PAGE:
Band Practice Goes To The Cloud?

GigIn seems to be a new website that is part social network and part “web conference tweaked for musicians.” The basic idea promoted by the site is that you can connect with up to six people anywhere in the world to jam or practice.  Then you can take what emerges there and hold an online concert of some kind.  I’m still exploring it a bit, but can’t really give it a full tour until I join a band (and Bono refuses to return my emails for an audition).

Obviously, this is designed for musicians – but educators are used to re-purposing things anyways, right? I’m thinking that this can be used for anything that requires creative collaboration and practice.  Music majors could get together and practice, of course – even when they live far apart. Or they could meet with faculty mentors online to practice. I’m also thinking this could possibly be used to take speech and debate courses online. Even some plays could be practiced this way – depending on how you reformat them.  Language learning in also a possibility. Also, I’m thinking that smaller online advanced art courses – ones where you work on specific projects with an instructors feedback – could use something like this to go online.

After signing up, I see that there is a mixer program built in – something that gives GigIn an edge over most web conferencing tools (if it works right).  The lack of a good mixer is why you can’t really use many web conferencing solutions for band practice.  If the lead guitarist is using an inferior hardware set-up to everyone else, they might come out quieter in the mix (or way too loud, or distorted, etc). The ability to broadcast your sessions is also another feature that sets this apart from many others.  And then there seems to be the social aspect.

There is also mention of attending online festivals – which could also translate into online teaching sessions and online conferences for educators.  Of course, whether you would use this rather than any other web conferencing software will really come down to how well it works and how flexible it is.  But I like that the idea with GigIn is to connect, create, collaborate, and broadcast online. If they can figure out how to make all that work smoothly and give veryone the features they need – then this tool could have a bright future.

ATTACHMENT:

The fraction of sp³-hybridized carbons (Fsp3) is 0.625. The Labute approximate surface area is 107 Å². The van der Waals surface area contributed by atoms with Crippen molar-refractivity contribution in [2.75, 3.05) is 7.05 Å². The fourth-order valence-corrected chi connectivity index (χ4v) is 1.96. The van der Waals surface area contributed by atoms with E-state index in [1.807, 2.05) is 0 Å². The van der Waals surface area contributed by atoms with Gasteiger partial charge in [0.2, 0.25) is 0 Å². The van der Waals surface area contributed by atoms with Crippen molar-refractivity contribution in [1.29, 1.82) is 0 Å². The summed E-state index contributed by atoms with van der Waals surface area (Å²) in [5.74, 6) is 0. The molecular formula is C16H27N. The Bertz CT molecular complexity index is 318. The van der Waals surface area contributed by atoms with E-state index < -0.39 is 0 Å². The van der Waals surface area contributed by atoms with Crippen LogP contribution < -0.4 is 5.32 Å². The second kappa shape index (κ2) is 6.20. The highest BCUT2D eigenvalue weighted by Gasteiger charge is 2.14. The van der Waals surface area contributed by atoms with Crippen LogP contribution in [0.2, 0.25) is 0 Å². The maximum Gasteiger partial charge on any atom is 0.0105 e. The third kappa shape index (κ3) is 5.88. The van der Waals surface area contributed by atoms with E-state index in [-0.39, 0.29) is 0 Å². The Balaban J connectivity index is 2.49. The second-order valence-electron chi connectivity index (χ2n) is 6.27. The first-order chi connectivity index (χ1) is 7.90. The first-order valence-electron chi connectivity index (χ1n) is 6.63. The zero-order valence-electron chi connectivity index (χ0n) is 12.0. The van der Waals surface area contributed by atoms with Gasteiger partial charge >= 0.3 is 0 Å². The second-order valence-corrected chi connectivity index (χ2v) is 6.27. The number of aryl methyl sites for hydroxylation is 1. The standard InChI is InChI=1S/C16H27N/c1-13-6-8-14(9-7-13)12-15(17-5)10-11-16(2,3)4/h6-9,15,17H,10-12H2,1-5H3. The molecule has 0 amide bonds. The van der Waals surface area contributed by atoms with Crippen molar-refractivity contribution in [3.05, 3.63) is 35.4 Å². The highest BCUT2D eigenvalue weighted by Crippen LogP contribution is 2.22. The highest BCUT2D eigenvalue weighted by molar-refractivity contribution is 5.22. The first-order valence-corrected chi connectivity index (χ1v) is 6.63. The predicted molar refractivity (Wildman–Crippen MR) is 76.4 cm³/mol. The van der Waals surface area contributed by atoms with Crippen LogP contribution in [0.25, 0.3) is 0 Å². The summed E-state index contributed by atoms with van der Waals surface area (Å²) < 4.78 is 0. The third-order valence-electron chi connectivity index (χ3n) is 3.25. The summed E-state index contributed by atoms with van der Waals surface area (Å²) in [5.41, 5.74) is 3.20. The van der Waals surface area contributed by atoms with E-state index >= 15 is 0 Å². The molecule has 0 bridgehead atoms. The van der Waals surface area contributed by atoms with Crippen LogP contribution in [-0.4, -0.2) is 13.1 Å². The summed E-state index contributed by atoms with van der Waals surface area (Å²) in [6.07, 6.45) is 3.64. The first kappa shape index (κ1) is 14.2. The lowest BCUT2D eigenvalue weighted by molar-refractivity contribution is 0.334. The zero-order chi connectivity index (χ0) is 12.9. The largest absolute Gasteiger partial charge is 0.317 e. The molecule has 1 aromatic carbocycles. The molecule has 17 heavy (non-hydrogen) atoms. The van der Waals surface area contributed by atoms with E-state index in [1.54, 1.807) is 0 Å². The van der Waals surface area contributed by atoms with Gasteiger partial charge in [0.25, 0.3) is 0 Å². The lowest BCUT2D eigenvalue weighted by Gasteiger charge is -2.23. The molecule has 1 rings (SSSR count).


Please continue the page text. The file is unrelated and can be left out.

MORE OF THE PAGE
Matt Crosslin
Matt is currently the Learning Innovation Coordinator with the UT Arlington LINK Research Lab. His research focuses on Learning Theory, Innovation, and learner empowerment. Matt holds a Ph.D. in Learning Technologies from the University of North Texas, a Master of Education in Educational Technology from UT Brownsville, and a Bachelors of Science in Education from Baylor University. His research interests include instructional design, learning pathways, sociocultural theory, heutagogy, virtual reality, and open networked learning. He has a background in instructional design and teaching at both the secondary and university levels and has been an active blogger and conference presenter. He also enjoys networking and collaborative efforts involving faculty, students, administration, and anyone involved in the education process.

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